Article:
by Elaine Marranzano –
Just a few weeks ago, Scott Graves and his family of five downsized from a big, five-bedroom apartment in Brooklyn to a historic house in Pocantico Hills that’s half the size. Homes in the hamlet rarely come on the market, so in becoming the owner of the house, Graves pulled off a bit of a coup.
“I told the owner I was just a regular guy. I would have to get a mortgage and couldn’t engage in a bidding war,” said Graves. What sealed the deal, he said, was the family’s appreciation of history.
The previous owner, Jeanne Kostich, literally wrote the book on the history of Pocantico Hills. Kostich’s daughter told Graves they were the kind of family her mother would want living in the house.
“We are going to love and respect the history of this house and learn to live with less,” he said.
His experience stands in stark contrast to that of Irina and Ross Zeltser, new owners of the house next door to Graves at 43 Willard Ave. The twin houses share a driveway and a garage space. The Zeltsers won a bidding war, eventually paying $770,000, nearly $70,000 above asking, for the house. Now they want to demolish it and build a new one, much to the horror of their neighbors.
“They said they loved the whole feel and character of the area, so the thought that they would tear down the house was a shock,” said Deborah Wilens, president of the Pocantico Hills Residents Association.
Commissioned by John D. Rockefeller Jr. around 1930 to house workers on the Kykuit estate, the Graves and Zeltser properties are two of six designed by celebrated architect and urban planner Grosvenor Atterbury. Atterbury designed Stone Barns, parts of Kykuit and numerous other Rockefeller projects. The six houses were recently determined to be eligible for listing on the National Register of Historic Places.
“It is not going to happen fast enough to save this house,” lamented Wilens. “What we’re hoping is that they’ll find it in their hearts to reconsider — perhaps by putting an addition on it instead of demolishing the whole thing.”
The Zeltsers say there was no mention of the home’s “historic” status in the listing.
“The sellers, who, we understand had multiple offers, including offers from their neighbors, neither mentioned their intentions to preserve the house nor took care to write them into the house deed. Had this information been disclosed, our decision process to buy this house might have been different,” wrote Irina Zeltser in an email.
The Zeltsers bought the property from the estate of Arthur K. McCormack Sr., who died at the home in 2016 at age 92. He and his wife, Regina, who died in 2013, raised five children there.
The neighbors have started a campaign called Preserve Pocantico and Save #43 to try to prevent the demolition of the house, but little stands in the way. Even listing on the National Register is not enough.
“That and $1.50 will buy you a cup of coffee,” said historic preservationist Mark Fry. “What is needed are preservation laws at a local level.”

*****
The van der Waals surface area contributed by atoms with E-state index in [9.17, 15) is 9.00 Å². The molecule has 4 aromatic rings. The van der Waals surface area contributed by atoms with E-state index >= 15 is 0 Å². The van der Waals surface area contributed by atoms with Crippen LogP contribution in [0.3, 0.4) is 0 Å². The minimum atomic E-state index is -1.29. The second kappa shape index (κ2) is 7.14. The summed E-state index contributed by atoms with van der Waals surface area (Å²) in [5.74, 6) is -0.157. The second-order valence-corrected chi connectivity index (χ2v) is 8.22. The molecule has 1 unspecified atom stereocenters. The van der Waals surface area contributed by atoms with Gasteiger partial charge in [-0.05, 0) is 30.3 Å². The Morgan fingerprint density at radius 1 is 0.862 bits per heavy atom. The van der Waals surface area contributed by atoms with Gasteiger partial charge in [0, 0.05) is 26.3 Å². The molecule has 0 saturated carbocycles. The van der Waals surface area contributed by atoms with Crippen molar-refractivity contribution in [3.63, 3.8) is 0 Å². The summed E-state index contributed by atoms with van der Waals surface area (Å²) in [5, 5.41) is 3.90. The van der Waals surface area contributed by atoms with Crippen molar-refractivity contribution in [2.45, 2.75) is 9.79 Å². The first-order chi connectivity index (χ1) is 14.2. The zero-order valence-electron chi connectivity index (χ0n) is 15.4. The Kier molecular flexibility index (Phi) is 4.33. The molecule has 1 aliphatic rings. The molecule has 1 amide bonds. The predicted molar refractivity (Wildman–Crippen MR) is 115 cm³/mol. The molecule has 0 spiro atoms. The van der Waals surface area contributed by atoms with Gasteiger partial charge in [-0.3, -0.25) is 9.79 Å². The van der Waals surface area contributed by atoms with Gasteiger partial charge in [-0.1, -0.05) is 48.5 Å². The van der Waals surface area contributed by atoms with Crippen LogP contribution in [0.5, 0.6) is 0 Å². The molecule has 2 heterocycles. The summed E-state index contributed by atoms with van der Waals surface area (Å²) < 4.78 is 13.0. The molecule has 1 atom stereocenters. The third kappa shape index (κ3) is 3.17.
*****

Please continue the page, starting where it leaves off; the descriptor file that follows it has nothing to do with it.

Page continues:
The hamlet of Pocantico Hills is a part of the Town of Mount Pleasant, which has no historic preservation laws. The town does have a protected enclave of Frank Lloyd Wright houses called Usonia whose homeowner’s association tightly controls what happens to those houses. No such association exists for the six houses in Pocantico, yet these “irreplaceable pieces of Rockefeller history” have survived intact with minor alterations. They surround a common village green, and by all accounts, the neighbors have shared a sense of community and respect for their particular circumstances.
“The six of us in these very special homes are united in a special way, and we are so lucky,” said Graves.
But when the location is more desirable than the house, well-funded buyers often decide the house is coming down. Welcome to the era of the “tear-down.” One real estate agent said number 43 was so dated that “even the dust was dated.” The Zelters say they bought their house “as is with numerous environmental and structural issues.”
Meanwhile, Graves is pleased as punch with the condition of his home.
“These houses were built like bunkers,” he said. “We can’t even get a nail in the wall to hang a picture because they were made of brick which stays cool even on the hottest day. I walked into this house and said, ‘This is historical brilliance.’”
Number 43 still has its original slate and copper roof and solid beechwood and brass interior, according to the “Preserve Pocantico” Facebook page.
The Zeltsers are “planning a Dutch Colonial house that would recapture the aesthetic of the existing house,” but building plans have not been filed with the town nor has a building permit been issued. At the time this article was filed, the Mount Pleasant Building Department said it only needed a “shut-off” letter from Con Edison before issuing a demolition permit.
But the residents are still hoping for an intervention.
“Look, I haven’t met them, but if they want to live here, they must be amazing people,” said Graves. “Maybe they haven’t been here enough to understand the significance. When you start drinking the water around here and breathing this air, you start to feel the power of it.”